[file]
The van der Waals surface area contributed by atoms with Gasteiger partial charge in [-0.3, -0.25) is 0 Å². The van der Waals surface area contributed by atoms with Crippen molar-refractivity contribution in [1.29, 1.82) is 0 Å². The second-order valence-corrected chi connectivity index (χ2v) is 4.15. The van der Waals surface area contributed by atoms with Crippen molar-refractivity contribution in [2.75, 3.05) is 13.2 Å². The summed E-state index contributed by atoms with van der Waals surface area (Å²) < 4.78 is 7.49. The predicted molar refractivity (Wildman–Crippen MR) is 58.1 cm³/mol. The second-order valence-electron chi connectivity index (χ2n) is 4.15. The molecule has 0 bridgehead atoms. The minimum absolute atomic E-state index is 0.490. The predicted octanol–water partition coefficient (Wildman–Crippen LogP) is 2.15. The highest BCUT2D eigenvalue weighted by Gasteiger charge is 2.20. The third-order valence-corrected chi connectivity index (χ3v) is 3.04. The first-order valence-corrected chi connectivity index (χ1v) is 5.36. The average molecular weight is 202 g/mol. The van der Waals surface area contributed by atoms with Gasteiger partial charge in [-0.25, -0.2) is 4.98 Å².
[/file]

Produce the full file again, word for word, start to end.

The van der Waals surface area contributed by atoms with Gasteiger partial charge in [-0.3, -0.25) is 0 Å². The van der Waals surface area contributed by atoms with Crippen molar-refractivity contribution in [1.29, 1.82) is 0 Å². The second-order valence-corrected chi connectivity index (χ2v) is 4.15. The van der Waals surface area contributed by atoms with Crippen molar-refractivity contribution in [2.75, 3.05) is 13.2 Å². The summed E-state index contributed by atoms with van der Waals surface area (Å²) < 4.78 is 7.49. The predicted molar refractivity (Wildman–Crippen MR) is 58.1 cm³/mol. The second-order valence-electron chi connectivity index (χ2n) is 4.15. The molecule has 0 bridgehead atoms. The minimum absolute atomic E-state index is 0.490. The predicted octanol–water partition coefficient (Wildman–Crippen LogP) is 2.15. The highest BCUT2D eigenvalue weighted by Gasteiger charge is 2.20. The third-order valence-corrected chi connectivity index (χ3v) is 3.04. The first-order valence-corrected chi connectivity index (χ1v) is 5.36. The average molecular weight is 202 g/mol. The van der Waals surface area contributed by atoms with Gasteiger partial charge in [-0.25, -0.2) is 4.98 Å².